Local health officials encourage people to stay home and take precautions against the new coronavirus.

Yakima Health District spokeswoman Lilian Bravo said she wants to reassure the community that most people who get COVID-19 will have mild to moderate symptoms. It can cause more severe illness in some people, especially older adults and those with existing health problems. Symptoms include fever, cough and difficulty breathing. 

The best strategy is to avoid potential exposure in the community, practice social distancing and wash your hands frequently. Anyone who is sick should stay home. People with worsening symptoms should contact their primary care provider, Bravo said.

Here are some questions and answers about the coronavirus pandemic in Yakima County. Information is compiled from the health district, Virginia Mason Memorial, Astria Health and the state Department of Health. Several of these questions were submitted by readers. To send in a question, email news@yakimaherald.com.

How many cases do we have and what do we know about those cases? 

Yakima County had 20 confirmed/presumptive positive cases as of Saturday. One person is hospitalized and the rest are recovering at home.

Four of those cases were tied to a Moxee square dancing center, and one  traveled out of state. One is a worker at Children’s Village who had limited contact with patients (possible exposure from March 9 to 11), and one was an employee at Generations OB/Gyn clinic (possible exposure from March 8 through 12).

Two cases are among Good Samaritan Long-Term Care Facility staff. Good Samaritan has had visitor restrictions in place since March 2, and has not allowed any visitors in the past week, limiting exposure. Currently no residents are symptomatic, the health district said Friday night.

Information on the remaining cases hasn't been released. Kittitas and Klickitat counties each reported four cases as of Saturday.

Is there a drive-thru coronavirus testing plan?

Virginia Mason Memorial, Astria Health and some clinics have programs where people can call ahead for evaluation and screening. There’s no place people can just drive up and be tested — you need to call and speak with a provider first.

At Astria Health locations in Yakima, Sunnyside and Toppenish, for example, the patient must have an order from their provider. The location will then be notified, and staff will meet the patient at their car.

VMM’s COVID-19 Evaluation Clinic, at 3909 Creekside Loop, Suite 115, continues to see patients with cough, fever and shortness of breath. 

The clinic is for screening only. No COVID-19 tests are being given at the clinic. Those who meet criteria and may need testing are being referred to VMM for testing.

People experiencing a cough, fever and shortness of breath should call 509-225-4669. Patients who need to be seen should remain in their vehicles upon arrival and to again call 225-4669 to confirm that they are there. 

What’s the hospital capacity in the Yakima Valley?

Virginia Mason Memorial hospital in Yakima has 226 licensed beds with space to boost it to 257; Astria Toppenish Hospital has 63 beds and Astria Sunnyside Hospital has 25 beds.

Prosser Memorial Health has 25 beds and Kittitas Valley Healthcare has 25 beds. Astria Regional, which closed in January, had 214 beds. 

Which hospital is our "backup"? 

All three local hospitals plan to work together to ensure patients receive an appropriate level of care. All hospitals also have the ability to transfer patients out of county for additional care, if necessary, Bravo at the health district said.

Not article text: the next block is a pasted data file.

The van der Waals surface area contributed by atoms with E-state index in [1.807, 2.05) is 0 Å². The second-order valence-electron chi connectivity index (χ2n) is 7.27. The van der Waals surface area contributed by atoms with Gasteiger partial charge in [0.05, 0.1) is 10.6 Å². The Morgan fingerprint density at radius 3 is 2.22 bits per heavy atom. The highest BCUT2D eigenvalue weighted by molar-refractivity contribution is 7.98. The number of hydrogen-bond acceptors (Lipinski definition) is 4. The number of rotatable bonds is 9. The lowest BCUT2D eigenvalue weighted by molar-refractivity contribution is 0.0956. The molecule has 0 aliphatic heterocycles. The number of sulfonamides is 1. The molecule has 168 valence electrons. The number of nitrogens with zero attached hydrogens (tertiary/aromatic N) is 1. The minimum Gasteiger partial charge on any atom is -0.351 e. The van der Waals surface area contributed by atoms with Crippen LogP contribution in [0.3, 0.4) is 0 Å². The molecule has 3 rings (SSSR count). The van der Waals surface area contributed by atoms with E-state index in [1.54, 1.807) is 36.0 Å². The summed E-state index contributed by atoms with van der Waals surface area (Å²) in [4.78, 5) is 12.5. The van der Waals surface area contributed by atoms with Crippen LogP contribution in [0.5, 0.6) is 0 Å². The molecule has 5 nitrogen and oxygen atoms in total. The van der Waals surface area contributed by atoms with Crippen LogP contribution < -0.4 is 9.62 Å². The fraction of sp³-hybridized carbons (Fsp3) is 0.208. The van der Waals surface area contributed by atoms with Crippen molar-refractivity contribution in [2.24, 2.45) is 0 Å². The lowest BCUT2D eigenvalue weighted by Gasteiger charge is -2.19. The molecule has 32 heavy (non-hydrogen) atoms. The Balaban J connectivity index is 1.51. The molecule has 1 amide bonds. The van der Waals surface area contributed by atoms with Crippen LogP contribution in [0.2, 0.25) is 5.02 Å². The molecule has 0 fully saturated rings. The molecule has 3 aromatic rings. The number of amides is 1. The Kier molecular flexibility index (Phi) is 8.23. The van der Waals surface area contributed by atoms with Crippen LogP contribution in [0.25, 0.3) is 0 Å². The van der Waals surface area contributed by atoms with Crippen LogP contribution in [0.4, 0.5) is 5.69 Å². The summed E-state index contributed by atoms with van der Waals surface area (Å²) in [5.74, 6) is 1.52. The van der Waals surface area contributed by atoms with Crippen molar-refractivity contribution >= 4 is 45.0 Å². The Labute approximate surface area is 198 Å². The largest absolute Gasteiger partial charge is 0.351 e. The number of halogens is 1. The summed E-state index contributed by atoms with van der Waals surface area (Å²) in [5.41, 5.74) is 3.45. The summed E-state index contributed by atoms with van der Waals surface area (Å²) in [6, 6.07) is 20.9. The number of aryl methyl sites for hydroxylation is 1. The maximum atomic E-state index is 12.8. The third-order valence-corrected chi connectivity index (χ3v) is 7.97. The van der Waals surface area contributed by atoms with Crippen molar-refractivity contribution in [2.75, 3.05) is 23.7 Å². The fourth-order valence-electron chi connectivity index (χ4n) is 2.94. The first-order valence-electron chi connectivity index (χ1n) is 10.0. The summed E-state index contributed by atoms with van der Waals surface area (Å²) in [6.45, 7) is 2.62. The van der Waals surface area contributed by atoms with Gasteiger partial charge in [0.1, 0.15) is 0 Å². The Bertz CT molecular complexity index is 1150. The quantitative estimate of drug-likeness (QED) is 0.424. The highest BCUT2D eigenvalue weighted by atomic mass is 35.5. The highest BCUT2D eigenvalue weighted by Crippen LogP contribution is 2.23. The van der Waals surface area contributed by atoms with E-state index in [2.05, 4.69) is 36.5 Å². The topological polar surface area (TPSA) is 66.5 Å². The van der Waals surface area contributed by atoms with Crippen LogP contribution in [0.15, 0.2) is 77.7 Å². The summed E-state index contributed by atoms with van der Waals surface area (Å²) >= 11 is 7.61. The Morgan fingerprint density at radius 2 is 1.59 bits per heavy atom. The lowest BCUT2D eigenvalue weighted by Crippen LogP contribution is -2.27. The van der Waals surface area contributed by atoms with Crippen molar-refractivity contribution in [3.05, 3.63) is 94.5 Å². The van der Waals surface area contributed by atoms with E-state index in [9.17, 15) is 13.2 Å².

Will the Astria Regional Medical Center be reopened to help with hospital capacity?

Discussions are taking place at the state level, but decisions have not been made, Bravo said Friday. The Yakima Valley Office of Emergency Management is involved with contingency planning.

Astria Health, which filed for Chapter 11 bankruptcy protection in May, closed the Astria Regional Medical Center in January.

Have elective surgical procedures been canceled?

Yes. The governor halted all elective and non-urgent health care services, procedures and surgeries this week. Examples of procedures that will be delayed include joint replacements, most cataract and lens surgeries, cosmetic procedures and other non-urgent procedures, according to the governor’s office and the Washington State Medical Association.

The order does not apply to outpatient visits delivered in hospital-based clinics.

Also exempt are patients with emergency/urgent needs like heart attacks, strokes or injuries suffered in accidents, and surgeries that, if not performed, would worsen the patient’s condition.

The goal is to preserve a limited supply of personal protective equipment for emergency care and front-line staff responding to the pandemic.

Can my employees be tested for COVID-19 to be "cleared" to return to work?

No. Local health providers say there are a limited number of tests and they need to go people who are severely ill and to health care professionals. Such requests create unnecessary in-person contacts that increase the risk of transmission, said Dr. Tanny Davenport, chief of quality and safety at Virginia Mason Memorial.

Medical experts recommend employers use telecommuting when possible and follow the state recommendations for discontinuing home isolation:

  • At least three days (72 hours) have passed since recovery defined as resolution of fever without the use of fever-reducing medications and improvement in respiratory symptoms (e.g., cough, shortness of breath); AND,
  • At least seven days have passed since symptoms first appeared.

What about information in Spanish?

Bravo of the Yakima Health District said health officials are working with radio KDNA, Yakima Valley Community Foundation and El Sol to get out information in Spanish.

Television updates are conducted in English and Spanish and broadcast on Y-PAC public access television (channel 194) and online.